|"Only dull people are brilliant at breakfast"
|"The liberal soul shall be made fat, and he that watereth, shall be watered also himself."
-- Proverbs 11:25
What started as an oddity kept snowballing until suddenly, in the middle of his book tour and awaiting the arrival of his first child, Patel was inundated by questions, messages of support and even threats. The influx was so heavy, in fact, that he put up a statement on his website referencing Monty Python's Life of Brian and categorically stating that he was not Maitreya.
Instead of settling the issue, however, his denial merely fanned the flames for some believers. In a twist ripped straight from the script of the comedy classic, they said that this disavowal, too, had been prophesied. It seemed like there was nothing to convince them.
"It's the kind of paradox that's inescapable," he said, with a grim humour. "There's very little chance or point trying to dig out of it."
There are many elements of his life that tick the prophetic checklist of his worshippers: a flight from India to the UK as a child, growing up in London, a slight stutter, and appearances on TV. But it is his work that puts him most directly in the frame and causes him the most anguish – the very things the followers of Share believe will indicate that their new messiah has arrived.
Patel's career – spent at Oxford, LSE, the World Bank and with thinktank Food First – has been spent trying to understand the inequalities and problems caused by free market economics, particularly as it relates to the developing world.
His first book, Stuffed and Starved, rips through the problems in global food production and examines how the free market has worked to keep millions hungry (Naomi Klein called it dazzling, while the Guardian's Felicity Lawrence said it was "an impassioned call to action"). The Value of Nothing, meanwhile, draws on the economic collapse to look at how we might fix the system and improve life for billions of people around the globe.
While his goal appears to match Share's vision of worldwide harmony, he says the underlying assumptions it makes are wrong – and possibly even dangerous.
"What I'm arguing in the book is precisely the opposite of the Maitreya: what we need is various kinds of rebellion and transformations about how private property works," he said.
"I don't think a messiah figure is going to be a terribly good launching point for the kinds of politics I'm talking about – for someone who has very strong anarchist sympathies, this has some fairly deep contradictions in it."
To say Patel – with his academic air, stammer and grey-flecked hair – is a reluctant saviour is an understatement. In fact, he rejects the entire notion of saviours. If there is one thing he has learned from his work as an activist in countries such as Zimbabwe and South Africa, it is that there are no easy answers.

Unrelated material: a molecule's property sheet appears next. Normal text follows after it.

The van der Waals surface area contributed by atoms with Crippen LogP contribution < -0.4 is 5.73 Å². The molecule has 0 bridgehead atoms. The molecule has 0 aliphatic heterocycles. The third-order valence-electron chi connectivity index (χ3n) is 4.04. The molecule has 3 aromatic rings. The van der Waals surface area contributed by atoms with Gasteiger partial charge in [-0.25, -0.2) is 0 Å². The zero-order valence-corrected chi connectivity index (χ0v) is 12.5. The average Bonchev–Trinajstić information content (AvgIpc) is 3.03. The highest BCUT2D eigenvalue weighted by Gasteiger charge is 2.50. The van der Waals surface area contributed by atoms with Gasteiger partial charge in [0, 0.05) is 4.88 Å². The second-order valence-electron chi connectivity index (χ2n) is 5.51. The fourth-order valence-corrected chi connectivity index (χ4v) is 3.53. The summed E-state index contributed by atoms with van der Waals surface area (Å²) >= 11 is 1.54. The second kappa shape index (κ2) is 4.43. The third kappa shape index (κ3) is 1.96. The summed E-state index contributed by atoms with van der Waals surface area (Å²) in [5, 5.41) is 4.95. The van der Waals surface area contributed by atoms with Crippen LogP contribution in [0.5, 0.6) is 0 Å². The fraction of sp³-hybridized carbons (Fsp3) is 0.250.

"People are very ready to abdicate responsibility and have it shovelled on to someone else's shoulders," he said. "You saw that with Obama most spectacularly, but whenever there's going to be someone who's just going to fix it for you, it's a very attractive story. It's in every mythological structure."
Patel's rejection of his status as a deity does not seem to have killed off interest from Share's members. Indeed, the situation has invaded his everyday life, such as when two devotees travelled from Detroit – some 2,400 miles away – just to hear him give a short public talk.
"They were really nice people, not in your face, really straightforward – these people do not look like fanatics," he says. "I gave the talk, and they hung around at the end and we had a chat."
It was only then that the pair revealed that they were followers of Creme's teachings.
Patel said: "They said they thought I was the Maitreya … they also said I had appeared in their dreams. I said: 'I'm really flattered that you came all the way here, but it breaks my heart that you came all this way and spent all this money to meet someone who isn't who you think he is.'
"It made me really depressed, actually. That evening I was really down."
While he struggles to cope with this unwanted anointment, his friends and family are more tickled by the situation.
"They think it's hilarious," he said. "My parents came to visit recently, and they brought clothes that said 'he's not the messiah, he's a very naughty boy'. To them, it's just amusing."